Modernity’s Dirt: Carbon Emissions and the Technique of Life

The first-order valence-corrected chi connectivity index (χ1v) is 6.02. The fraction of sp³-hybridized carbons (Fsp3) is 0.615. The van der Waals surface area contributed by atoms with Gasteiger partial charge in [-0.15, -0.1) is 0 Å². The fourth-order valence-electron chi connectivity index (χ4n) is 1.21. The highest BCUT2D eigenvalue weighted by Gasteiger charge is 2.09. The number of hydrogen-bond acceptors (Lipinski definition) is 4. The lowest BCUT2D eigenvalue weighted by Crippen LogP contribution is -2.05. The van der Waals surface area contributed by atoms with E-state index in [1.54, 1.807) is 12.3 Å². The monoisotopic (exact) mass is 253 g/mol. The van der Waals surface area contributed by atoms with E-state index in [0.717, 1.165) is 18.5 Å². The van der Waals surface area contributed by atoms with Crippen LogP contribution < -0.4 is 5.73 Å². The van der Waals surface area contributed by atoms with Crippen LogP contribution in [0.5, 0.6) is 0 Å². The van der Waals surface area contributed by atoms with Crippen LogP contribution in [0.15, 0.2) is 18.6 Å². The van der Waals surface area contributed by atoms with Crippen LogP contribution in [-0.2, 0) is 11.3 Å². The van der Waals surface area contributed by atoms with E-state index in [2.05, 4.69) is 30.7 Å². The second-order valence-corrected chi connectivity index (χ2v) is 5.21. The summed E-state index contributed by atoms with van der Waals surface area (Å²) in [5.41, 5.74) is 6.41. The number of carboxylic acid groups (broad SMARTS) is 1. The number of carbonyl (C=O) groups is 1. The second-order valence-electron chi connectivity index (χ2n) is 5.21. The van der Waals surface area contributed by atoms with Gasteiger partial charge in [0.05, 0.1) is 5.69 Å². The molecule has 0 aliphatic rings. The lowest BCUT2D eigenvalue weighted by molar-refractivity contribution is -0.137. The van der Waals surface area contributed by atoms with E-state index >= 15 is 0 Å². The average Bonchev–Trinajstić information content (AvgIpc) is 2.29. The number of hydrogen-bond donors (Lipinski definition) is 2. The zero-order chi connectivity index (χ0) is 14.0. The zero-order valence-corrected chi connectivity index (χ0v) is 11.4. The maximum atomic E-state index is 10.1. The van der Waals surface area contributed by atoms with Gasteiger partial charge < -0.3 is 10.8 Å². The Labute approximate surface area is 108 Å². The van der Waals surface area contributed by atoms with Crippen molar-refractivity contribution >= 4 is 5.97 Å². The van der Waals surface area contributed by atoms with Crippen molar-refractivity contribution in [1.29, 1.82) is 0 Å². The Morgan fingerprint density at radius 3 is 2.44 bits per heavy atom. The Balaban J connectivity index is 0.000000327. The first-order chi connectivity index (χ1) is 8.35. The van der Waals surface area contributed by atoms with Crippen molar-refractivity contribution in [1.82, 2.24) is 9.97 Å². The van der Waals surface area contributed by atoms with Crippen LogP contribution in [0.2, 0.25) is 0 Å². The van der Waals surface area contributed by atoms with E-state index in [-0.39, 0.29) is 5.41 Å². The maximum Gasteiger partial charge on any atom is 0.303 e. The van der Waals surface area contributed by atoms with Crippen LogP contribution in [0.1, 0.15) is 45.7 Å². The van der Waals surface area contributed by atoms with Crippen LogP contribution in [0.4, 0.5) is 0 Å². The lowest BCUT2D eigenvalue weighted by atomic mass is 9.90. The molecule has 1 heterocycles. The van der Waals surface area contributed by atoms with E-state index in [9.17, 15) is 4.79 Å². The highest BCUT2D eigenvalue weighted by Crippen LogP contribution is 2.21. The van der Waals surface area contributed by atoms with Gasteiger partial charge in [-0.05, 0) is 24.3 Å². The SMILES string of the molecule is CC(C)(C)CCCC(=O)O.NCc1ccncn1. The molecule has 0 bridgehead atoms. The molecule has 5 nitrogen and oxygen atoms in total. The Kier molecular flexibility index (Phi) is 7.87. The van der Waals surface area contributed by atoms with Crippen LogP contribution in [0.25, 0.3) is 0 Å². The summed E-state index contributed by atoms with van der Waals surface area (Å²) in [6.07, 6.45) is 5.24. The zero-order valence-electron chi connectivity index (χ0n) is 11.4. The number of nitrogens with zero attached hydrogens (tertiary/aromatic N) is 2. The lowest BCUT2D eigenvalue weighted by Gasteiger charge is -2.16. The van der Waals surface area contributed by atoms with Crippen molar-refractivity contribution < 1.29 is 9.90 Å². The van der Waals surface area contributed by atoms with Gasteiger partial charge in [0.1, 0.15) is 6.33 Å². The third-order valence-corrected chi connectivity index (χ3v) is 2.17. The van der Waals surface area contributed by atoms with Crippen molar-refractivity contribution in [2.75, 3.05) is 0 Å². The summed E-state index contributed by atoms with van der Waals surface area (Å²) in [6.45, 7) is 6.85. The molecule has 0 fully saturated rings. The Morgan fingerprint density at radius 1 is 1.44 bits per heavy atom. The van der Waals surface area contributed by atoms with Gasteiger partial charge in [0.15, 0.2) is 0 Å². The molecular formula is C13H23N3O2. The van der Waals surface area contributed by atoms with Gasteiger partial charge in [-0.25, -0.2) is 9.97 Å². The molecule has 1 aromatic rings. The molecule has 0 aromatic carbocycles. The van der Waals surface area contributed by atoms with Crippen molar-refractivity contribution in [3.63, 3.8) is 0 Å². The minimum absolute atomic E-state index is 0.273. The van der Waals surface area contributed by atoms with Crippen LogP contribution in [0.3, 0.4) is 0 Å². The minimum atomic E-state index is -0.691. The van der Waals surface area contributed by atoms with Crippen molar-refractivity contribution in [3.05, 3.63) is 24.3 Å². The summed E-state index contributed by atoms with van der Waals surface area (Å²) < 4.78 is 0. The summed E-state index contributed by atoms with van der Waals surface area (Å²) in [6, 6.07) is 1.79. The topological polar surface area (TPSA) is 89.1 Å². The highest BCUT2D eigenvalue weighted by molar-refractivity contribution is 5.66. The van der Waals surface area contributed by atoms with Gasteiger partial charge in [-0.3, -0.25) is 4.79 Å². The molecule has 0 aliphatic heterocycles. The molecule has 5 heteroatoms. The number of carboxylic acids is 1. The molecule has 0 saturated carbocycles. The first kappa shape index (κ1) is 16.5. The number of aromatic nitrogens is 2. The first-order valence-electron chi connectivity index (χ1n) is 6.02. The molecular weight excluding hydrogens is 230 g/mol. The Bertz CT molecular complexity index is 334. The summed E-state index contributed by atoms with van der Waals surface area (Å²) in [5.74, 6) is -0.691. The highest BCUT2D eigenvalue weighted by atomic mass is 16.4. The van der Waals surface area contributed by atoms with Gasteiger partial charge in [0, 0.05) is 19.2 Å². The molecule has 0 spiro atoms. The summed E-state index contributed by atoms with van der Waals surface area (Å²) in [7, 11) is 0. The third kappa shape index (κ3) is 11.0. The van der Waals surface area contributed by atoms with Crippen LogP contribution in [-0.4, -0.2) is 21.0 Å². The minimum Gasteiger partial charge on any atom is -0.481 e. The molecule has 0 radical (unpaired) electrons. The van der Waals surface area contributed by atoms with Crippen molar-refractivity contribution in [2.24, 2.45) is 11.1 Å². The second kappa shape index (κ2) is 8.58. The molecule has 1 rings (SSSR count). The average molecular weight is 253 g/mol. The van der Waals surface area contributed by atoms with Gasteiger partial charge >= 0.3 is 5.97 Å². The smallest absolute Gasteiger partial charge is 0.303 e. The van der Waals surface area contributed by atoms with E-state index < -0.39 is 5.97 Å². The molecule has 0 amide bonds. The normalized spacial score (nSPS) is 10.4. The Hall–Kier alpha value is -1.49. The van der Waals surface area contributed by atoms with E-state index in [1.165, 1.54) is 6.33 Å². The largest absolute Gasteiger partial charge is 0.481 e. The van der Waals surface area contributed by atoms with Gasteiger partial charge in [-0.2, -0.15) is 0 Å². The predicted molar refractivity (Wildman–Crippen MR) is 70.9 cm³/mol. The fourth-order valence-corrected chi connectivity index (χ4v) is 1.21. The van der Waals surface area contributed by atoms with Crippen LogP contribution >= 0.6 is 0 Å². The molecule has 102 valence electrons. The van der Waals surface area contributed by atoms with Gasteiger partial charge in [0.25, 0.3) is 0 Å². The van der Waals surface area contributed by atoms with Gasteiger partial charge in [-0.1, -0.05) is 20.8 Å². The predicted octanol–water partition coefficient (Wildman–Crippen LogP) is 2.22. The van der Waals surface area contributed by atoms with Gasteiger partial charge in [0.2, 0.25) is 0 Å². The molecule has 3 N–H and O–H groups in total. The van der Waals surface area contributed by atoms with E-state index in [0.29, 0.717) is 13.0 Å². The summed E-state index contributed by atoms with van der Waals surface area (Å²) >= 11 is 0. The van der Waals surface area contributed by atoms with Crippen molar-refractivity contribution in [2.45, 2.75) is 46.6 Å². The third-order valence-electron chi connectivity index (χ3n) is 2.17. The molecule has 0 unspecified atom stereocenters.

Under colonialism, the concept of dirt was frequently employed ideologically to make judgements about relative worth. In Africa, a particular European cultural idiom or "technique of life" was presented as superior because of its "cleanliness." This paper is concerned with modernity's "technique of life" at a particular historical moment when, as a result of environmental crisis, it is suddenly called upon to give an account of itself. I undercut modernity's claim to cleanliness by suggesting that what it introduces alongside regimes of order and sanitation is a much more globally destructive form of dirt in the form of increasing carbon dioxide levels. The CAIT Climate Data Explorer is a website that compares carbon dioxide emissions across a range of categories. This paper reads three graphs generated by this website as incomplete figures for making visible modernity's "technique of life." Realist fiction, read as a supplement to the climate graph records, is able to reinvest some of the abstract categories employed by the climate data tool - transport, fugitive emissions and electricity use - with the details that characterise particular techniques of life and to reveal the way they continue to be defined, at this historical moment, by narratives of development and consumption.